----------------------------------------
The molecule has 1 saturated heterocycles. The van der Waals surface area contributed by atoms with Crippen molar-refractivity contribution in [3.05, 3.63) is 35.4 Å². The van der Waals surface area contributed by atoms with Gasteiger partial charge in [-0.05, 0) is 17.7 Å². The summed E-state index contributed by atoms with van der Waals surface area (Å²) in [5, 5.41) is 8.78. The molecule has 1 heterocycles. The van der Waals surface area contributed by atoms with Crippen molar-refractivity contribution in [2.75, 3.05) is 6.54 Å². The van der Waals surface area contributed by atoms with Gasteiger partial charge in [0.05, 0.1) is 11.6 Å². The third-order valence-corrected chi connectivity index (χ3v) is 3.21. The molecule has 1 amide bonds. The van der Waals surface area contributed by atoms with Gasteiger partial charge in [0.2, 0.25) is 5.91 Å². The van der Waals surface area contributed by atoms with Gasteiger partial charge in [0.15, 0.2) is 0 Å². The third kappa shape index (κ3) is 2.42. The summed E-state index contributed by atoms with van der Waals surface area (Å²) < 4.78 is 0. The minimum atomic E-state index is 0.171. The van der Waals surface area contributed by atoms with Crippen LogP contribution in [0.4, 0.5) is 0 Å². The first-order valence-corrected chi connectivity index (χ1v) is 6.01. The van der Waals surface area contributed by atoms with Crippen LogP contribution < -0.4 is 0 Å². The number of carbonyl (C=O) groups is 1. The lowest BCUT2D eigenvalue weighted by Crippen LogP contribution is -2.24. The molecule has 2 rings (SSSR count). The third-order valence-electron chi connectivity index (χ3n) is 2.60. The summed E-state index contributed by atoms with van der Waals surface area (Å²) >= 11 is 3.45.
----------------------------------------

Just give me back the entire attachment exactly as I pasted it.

The molecule has 1 saturated heterocycles. The van der Waals surface area contributed by atoms with Crippen molar-refractivity contribution in [3.05, 3.63) is 35.4 Å². The van der Waals surface area contributed by atoms with Gasteiger partial charge in [-0.05, 0) is 17.7 Å². The summed E-state index contributed by atoms with van der Waals surface area (Å²) in [5, 5.41) is 8.78. The molecule has 1 heterocycles. The van der Waals surface area contributed by atoms with Crippen molar-refractivity contribution in [2.75, 3.05) is 6.54 Å². The van der Waals surface area contributed by atoms with Gasteiger partial charge in [0.05, 0.1) is 11.6 Å². The third-order valence-corrected chi connectivity index (χ3v) is 3.21. The molecule has 1 amide bonds. The van der Waals surface area contributed by atoms with Gasteiger partial charge in [0.2, 0.25) is 5.91 Å². The van der Waals surface area contributed by atoms with Gasteiger partial charge in [0.15, 0.2) is 0 Å². The third kappa shape index (κ3) is 2.42. The summed E-state index contributed by atoms with van der Waals surface area (Å²) < 4.78 is 0. The minimum atomic E-state index is 0.171. The van der Waals surface area contributed by atoms with Crippen LogP contribution in [0.4, 0.5) is 0 Å². The first-order valence-corrected chi connectivity index (χ1v) is 6.01. The van der Waals surface area contributed by atoms with Crippen LogP contribution < -0.4 is 0 Å². The number of carbonyl (C=O) groups is 1. The lowest BCUT2D eigenvalue weighted by Crippen LogP contribution is -2.24. The molecule has 2 rings (SSSR count). The third-order valence-electron chi connectivity index (χ3n) is 2.60. The summed E-state index contributed by atoms with van der Waals surface area (Å²) >= 11 is 3.45.